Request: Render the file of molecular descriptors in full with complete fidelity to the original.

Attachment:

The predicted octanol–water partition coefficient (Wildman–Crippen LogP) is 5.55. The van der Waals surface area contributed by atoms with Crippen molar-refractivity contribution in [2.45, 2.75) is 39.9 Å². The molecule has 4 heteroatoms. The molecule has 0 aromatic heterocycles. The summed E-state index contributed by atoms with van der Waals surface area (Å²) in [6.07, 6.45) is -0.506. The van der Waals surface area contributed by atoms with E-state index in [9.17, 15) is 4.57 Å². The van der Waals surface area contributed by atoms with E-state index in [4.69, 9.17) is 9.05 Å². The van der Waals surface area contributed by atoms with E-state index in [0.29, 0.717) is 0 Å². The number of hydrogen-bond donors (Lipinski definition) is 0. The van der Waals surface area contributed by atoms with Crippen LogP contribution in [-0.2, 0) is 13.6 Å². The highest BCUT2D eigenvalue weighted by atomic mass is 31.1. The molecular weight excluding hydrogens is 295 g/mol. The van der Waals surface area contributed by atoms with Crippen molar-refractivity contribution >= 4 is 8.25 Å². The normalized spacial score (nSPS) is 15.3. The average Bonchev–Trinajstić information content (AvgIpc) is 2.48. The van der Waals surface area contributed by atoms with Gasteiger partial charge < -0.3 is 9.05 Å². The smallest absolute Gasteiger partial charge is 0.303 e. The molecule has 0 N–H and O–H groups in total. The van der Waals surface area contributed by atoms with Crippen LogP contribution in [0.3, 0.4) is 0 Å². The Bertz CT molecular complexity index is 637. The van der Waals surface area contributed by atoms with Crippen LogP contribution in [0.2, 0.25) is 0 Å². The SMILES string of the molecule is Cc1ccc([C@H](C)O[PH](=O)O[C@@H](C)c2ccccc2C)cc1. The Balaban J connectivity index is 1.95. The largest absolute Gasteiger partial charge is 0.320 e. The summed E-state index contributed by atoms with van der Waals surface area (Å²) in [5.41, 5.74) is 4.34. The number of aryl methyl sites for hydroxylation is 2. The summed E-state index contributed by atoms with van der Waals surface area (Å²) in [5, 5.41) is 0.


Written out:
The predicted octanol–water partition coefficient (Wildman–Crippen LogP) is 5.55. The van der Waals surface area contributed by atoms with Crippen molar-refractivity contribution in [2.45, 2.75) is 39.9 Å². The molecule has 4 heteroatoms. The molecule has 0 aromatic heterocycles. The summed E-state index contributed by atoms with van der Waals surface area (Å²) in [6.07, 6.45) is -0.506. The van der Waals surface area contributed by atoms with E-state index in [9.17, 15) is 4.57 Å². The van der Waals surface area contributed by atoms with E-state index in [4.69, 9.17) is 9.05 Å². The van der Waals surface area contributed by atoms with E-state index in [0.29, 0.717) is 0 Å². The number of hydrogen-bond donors (Lipinski definition) is 0. The van der Waals surface area contributed by atoms with Crippen LogP contribution in [-0.2, 0) is 13.6 Å². The highest BCUT2D eigenvalue weighted by atomic mass is 31.1. The molecular weight excluding hydrogens is 295 g/mol. The van der Waals surface area contributed by atoms with Crippen molar-refractivity contribution >= 4 is 8.25 Å². The normalized spacial score (nSPS) is 15.3. The average Bonchev–Trinajstić information content (AvgIpc) is 2.48. The van der Waals surface area contributed by atoms with Gasteiger partial charge < -0.3 is 9.05 Å². The smallest absolute Gasteiger partial charge is 0.303 e. The molecule has 0 N–H and O–H groups in total. The van der Waals surface area contributed by atoms with Crippen LogP contribution in [0.3, 0.4) is 0 Å². The Bertz CT molecular complexity index is 637. The van der Waals surface area contributed by atoms with Crippen LogP contribution in [0.2, 0.25) is 0 Å². The SMILES string of the molecule is Cc1ccc([C@H](C)O[PH](=O)O[C@@H](C)c2ccccc2C)cc1. The Balaban J connectivity index is 1.95. The largest absolute Gasteiger partial charge is 0.320 e. The summed E-state index contributed by atoms with van der Waals surface area (Å²) in [5.41, 5.74) is 4.34. The number of aryl methyl sites for hydroxylation is 2. The summed E-state index contributed by atoms with van der Waals surface area (Å²) in [5, 5.41) is 0.